And finally, one must not forget that niche marketing, or more specifically, specialization, creates instant brand equity and perceived value.

Niche marketing creates instant credibility by virtue of the fact that you cater to a specialized field or industry or client type. Regardless of your experience, brand or reputation.

You're a specialist, and therefore you're perceived instantly as an "expert" -- not by experience or education, but by expertise and specialization.

Take a mechanic: Rarely would you call a general mechanic an "expert mechanic," unless she has invested a considerable amount of resources in branding herself that way, or in educating herself deeply in the world of mechanics, backed by many years of experience.

On the other hand, it would be easy to dub a mechanic -- even a new one just starting out -- that specializes in imported car brakes (such as a BMW mechanic) as an "expert mechanic."

Bottom line, however, I absolutely agree with you. It truly depends on the context. But again, I also believe that nobody wants "cheap," like Ryan stated in his original post.

And no one wants a cheap direct response or salesletter copywriter, either. Ultimately, my point is this: if you're totally new, there are other ways to get business other than cheapening your service by lowering your fees.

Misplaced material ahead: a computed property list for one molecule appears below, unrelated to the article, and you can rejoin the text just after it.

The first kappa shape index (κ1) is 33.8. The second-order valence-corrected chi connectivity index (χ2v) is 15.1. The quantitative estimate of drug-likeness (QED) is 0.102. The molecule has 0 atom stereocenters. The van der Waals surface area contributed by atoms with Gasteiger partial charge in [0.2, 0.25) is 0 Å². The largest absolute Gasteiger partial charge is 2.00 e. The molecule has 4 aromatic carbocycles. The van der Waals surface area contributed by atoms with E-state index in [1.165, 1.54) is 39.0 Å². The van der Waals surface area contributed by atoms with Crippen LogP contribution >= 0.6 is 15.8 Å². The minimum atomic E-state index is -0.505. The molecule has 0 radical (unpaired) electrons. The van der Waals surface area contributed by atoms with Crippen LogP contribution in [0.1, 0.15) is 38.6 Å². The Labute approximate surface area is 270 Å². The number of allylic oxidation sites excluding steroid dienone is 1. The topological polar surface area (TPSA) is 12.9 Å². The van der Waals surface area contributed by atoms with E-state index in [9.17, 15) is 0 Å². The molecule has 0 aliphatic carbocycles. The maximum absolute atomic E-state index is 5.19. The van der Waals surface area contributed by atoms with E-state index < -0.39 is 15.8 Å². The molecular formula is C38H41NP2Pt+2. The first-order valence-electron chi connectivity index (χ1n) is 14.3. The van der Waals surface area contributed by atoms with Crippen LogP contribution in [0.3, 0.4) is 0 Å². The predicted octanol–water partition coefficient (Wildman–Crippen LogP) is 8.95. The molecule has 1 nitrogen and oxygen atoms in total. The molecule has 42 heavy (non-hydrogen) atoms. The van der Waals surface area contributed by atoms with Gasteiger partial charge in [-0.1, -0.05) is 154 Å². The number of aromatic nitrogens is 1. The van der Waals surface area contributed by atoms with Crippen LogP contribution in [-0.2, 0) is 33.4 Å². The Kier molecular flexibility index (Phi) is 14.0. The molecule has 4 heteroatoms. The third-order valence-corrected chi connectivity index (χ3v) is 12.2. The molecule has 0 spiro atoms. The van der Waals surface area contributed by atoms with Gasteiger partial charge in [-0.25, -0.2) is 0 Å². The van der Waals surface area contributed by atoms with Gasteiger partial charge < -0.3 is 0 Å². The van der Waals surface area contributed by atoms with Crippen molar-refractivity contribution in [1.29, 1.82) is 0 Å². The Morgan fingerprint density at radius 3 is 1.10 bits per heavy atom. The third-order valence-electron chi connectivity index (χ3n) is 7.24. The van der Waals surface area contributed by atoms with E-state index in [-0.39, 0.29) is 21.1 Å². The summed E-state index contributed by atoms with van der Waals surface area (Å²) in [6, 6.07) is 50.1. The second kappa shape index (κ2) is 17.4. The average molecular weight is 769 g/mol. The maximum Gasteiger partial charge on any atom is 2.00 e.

Ken Calhoun

Great points, and from Michel as well. Positioning as someone who commands a premium price because of earned, high value services, the "tiffany/cartier", is a much stronger position to be in competitively than being the 'walmart/kmart' copywriter. I've always priced whatever I do at the top 10% or industry-highest in my niches and have done well with it.

Great points..

(and hey let's do lunch again sometime)


Mike Beeson @ 'Buzzwords'

The web has expanded the need for copywriting services at all levels - from 'content' to websites to sales letters. I've no way of knowing, but it's probably also increased the number of people out there who call themselves 'copywriters'.

From what I've seen, they're a pretty disparate lot. In many cases, there are ex-journalists, ad agency copywriters and hacks of every persuasion competing for the same clients' attention.

This will surely cause confusion. In the UK (where I work), rates start at a ridiculously low £15 per hour ($27 US). That's not 'inexpensive'. It's obscene. It's CHEAP with a capital 'F'.